21 Jump Street
Mean Streets and Pastel Houses
Guest Star: Jason Priestley
Season 1, episode 12
Valeria – Sr. Reviewer
There were two things about this episode that distracted me from the general plot. The first one being that Jason Priestley, has basically 5 lines in the whole episode. The second one being that Johnny Depp is absolutely delicious in late 80’s punk attire (studded leather jacket, hair product, plaid pants, etc).
Here’s the deal for our latest episode (also happens to the be finale for the first season), upper-middle-class kids from the suburbs desire to rebel against the life plan laid out for them by joining a punk subculture of vandalism, mosh-pits, concerts, and eventual possible felonies. At the heart of the story is a Mr. Brian Gans, second-in-command of the KKK (that’s for Klean Kut Kids, not the other KKK), a group of teenage boys that make causing “trouble” their business. It’s simple things that cause trouble, like tagging, and noise-making, and curfew breaking. It’s kid stuff basically, but for some odd reason, this excessively bothers some of the police. It bothers them to the point where they’re willing to pull out intense rifles and riot gear in order to deal with a group of bored white kids.
But, perhaps the police are on to something, after all, the guy that leads the gang, is, first of all, not in high school, and he’s got a police record. Lancer is his name, and he’s also got a personality that feeds on being deity-like. Doug and Tom (as per usual) are the ones sent to go undercover on this case. I do sense a bit of jealousy on the part of Doug. He was already to stage dive, and mosh, and wear leather, and cause general mayham, but Capt. Fuller thinks it’s best to give that job to Tom (after all, these are just bored middle class kids, and Doug is decidedly working-class). It was a smart move, because Tom easily befriends Brian and starts to sense that this kid has aspirations bigger than the KKK. There’s one moment when Tom goes over to Brian’s house to spend the night, and it’s roughly 3am, but Brian asks him if it bothers Tom if the lights stay on so he can study. Tom, being the do-gooder that we love, encourages this type of behavior, by backing up Brian’s urges for a game of touch football and literature.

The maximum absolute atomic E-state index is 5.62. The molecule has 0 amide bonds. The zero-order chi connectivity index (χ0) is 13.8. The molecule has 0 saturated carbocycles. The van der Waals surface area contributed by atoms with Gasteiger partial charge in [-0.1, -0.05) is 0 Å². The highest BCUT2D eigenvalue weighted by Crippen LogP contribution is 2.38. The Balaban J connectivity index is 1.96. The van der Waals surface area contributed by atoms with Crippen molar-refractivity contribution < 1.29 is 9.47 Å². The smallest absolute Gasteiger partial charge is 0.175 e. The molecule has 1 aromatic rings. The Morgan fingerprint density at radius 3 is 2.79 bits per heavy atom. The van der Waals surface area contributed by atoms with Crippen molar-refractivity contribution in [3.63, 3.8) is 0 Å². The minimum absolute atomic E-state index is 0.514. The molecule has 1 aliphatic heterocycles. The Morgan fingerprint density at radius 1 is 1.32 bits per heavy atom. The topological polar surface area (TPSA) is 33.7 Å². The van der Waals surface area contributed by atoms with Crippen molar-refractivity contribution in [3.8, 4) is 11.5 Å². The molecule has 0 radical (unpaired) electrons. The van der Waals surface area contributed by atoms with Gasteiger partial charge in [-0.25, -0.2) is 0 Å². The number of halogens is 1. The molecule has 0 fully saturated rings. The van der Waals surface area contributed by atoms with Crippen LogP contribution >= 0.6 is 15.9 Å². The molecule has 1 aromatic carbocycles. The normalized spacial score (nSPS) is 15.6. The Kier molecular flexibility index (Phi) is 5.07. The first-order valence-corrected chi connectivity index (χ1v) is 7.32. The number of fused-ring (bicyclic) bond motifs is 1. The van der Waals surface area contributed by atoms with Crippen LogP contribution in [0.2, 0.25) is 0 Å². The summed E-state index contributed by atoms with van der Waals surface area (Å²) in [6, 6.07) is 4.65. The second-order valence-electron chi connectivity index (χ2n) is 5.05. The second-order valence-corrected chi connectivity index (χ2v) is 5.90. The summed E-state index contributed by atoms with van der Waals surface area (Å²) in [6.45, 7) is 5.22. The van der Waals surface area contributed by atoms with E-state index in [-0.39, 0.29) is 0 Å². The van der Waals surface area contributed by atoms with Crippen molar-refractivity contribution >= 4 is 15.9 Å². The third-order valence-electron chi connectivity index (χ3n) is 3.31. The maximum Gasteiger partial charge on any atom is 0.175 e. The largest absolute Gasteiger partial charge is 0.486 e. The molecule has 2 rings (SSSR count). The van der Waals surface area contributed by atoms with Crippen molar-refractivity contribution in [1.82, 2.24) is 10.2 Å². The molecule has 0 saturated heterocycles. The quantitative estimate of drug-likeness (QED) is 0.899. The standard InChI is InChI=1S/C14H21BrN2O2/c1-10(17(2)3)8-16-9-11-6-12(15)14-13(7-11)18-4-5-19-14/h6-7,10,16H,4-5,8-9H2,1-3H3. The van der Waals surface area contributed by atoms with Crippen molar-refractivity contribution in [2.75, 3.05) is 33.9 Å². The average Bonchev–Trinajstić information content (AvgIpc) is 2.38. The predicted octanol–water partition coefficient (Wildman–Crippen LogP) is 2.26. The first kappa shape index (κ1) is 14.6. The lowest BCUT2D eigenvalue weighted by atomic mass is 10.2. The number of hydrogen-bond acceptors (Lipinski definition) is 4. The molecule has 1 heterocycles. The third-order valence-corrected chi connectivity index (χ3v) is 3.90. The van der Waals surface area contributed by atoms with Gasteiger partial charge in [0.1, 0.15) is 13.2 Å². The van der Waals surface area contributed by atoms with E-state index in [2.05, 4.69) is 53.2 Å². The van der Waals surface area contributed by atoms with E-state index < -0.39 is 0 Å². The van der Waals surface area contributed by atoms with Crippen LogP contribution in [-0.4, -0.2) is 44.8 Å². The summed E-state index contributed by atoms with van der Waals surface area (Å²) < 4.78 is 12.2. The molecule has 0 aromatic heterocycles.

Lancer, on the other hand, will have none of it. Long story short, Lancer gets arrested, the KKK vow to avenge this cruel and unusual punishment, and then get themselves arrested. They all manage to post bail. But their one night in jail has fueled their appetite for “destruction,” and with the help of Lancer, they can take their kiddie krimes to the next level. A massive destruction of police headquarters, setting it aflame. But Tom is there to back up Brian as he confronts Lancer and tell him that he doesn’t want to go through with it, and his friends, if they really think about it, don’t want to either.
Everyone backs away from life in and out of jail with Lancer, and Brian is relieved when he finds out that Tom is actually a cop, and that Lancer is going away to jail. Now he can go to college and live the life he actually wants after his teenage rebellion is over. But, the story ends on a bittersweet note. In the beginning of the episode, Brian ran over with his car (semi-accidentally) someone from a rival gang, and now that person is dead from a blood-clot to the brain (side note: Brian was the one that brought him to the hospital). Tom has to arrest Brian. They both sit together, late into the night outside of a diner as the camera pans away.
I’m not going to lie to you guys, I’m a bit saddened that Jason Priestley is irrelevant in this episode. On the other hand, please more Johnny Depp dressing like Sid Vicious.
Next Episode: Pauly Shore in “Two For The Road,” Season 2, Episode 4
Also, if you can think of a celebrity guest star that I’m blanking on, please contact me and let me know!